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White Paper

A government white paper is a Cabinet-approved document that explains a political issue and proposed legislation to address it. The purpose of a white paper is to introduce a new government policy to test the public’s reaction to it. The name derives from the custom of binding the document in white paper, rather than using a cover page. White papers are different from green papers, which seek public reaction not to new policy but to more general proposals. The most controversial white paper in Canada was issued in 1969; it sought to redefine the relationship between the federal government and Indigenous peoples. (See The 1969 White Paper.)

Article

Caisse de dépôt et placement du Québec

The Caisse de dépôt et placement du Québec (CDPQ) was established by an act of the National Assembly on 15 July 1965. The CDPQ was created to  manage funds deposited by the Québec Pension Plan (QPP), a public insurance plan similar to the Canadian Pension Plan (CPP). The CDPQ is a global investment group with 10 international offices. As of 30 June 2021 the CDPQ’s net assets totaled $390 billion.

Article

Québec Pension Plan

The Québec Pension Plan (QPP) came into effect in 1966. It is the counterpart of the Canada Pension Plan (CPP). Similar to the CPP, the QPP is a compulsory public insurance plan for the Quebec labour force. The QPP provides persons who have worked in Quebec and their families with a retirement pension, disability benefits and survivors’ benefits. The QPP is financed by payroll contributions made from employees and employers. The QPP is administered by Retraite Québec and contributions are managed by the Caisse de dépôt et placement du Québec (CDPQ).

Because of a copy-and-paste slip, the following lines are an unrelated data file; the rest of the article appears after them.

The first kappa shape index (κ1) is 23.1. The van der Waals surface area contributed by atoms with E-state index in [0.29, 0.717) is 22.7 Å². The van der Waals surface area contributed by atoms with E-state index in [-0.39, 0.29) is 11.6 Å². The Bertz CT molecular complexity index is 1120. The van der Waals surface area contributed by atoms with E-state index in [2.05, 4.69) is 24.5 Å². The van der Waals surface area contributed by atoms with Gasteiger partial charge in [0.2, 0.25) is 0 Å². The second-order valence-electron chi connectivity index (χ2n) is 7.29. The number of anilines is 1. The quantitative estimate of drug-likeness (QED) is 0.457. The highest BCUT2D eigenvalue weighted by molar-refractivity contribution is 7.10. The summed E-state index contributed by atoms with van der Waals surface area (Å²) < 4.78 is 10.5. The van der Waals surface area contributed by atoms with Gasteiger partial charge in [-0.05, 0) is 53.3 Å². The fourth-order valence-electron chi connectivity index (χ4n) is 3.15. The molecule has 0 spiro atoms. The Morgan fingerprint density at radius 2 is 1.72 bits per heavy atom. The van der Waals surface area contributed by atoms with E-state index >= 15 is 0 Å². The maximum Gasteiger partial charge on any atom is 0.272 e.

Article

Assisted Suicide in Canada

Assisted suicide is the intentional termination of one’s life, assisted by someone who provides the means or knowledge, or both. (See also Suicide.) Between 1892 and 2016, assisted suicide was illegal in Canada under section 241(b) of the Criminal Code. In 2015, after decades of various legal challenges, the Supreme Court of Canada decided unanimously to allow physician-assisted suicide. In June 2016, the federal government passed the Medical Assistance in Dying (MAID) Act, which established the eligibility criteria and procedural safeguards for medically assisted suicide. In March 2021, new legislation was passed that expanded eligibility for MAID.

This article contains sensitive material that may not be suitable for all audiences.

Article

Sponsorship Scandal (Adscam)

After a razor-thin majority voted in the 1995 Quebec Referendum for Quebec to stay in Canada, the Liberal government of Prime Minister Jean Chrétien responded with various initiatives to promote federalism in the province. A sponsorship program began in 1996. Public money was directed from the Department of Public Works and Government Services to private advertising agencies to promote Canada and the federal government at cultural, community and sports events in Quebec. The media began questioning the spending and handling of these contracts. Two auditor general reports and a public inquiry revealed that ad agency executives and Liberal Party officials had corruptly handled more than $300 million; $100 million of which was funnelled from the government to the Liberal Party. Five people were found guilty of fraud. Along with several other issues, the scandal helped lead to the government of Chrétien’s successor, Paul Martin, being reduced to a minority in 2004.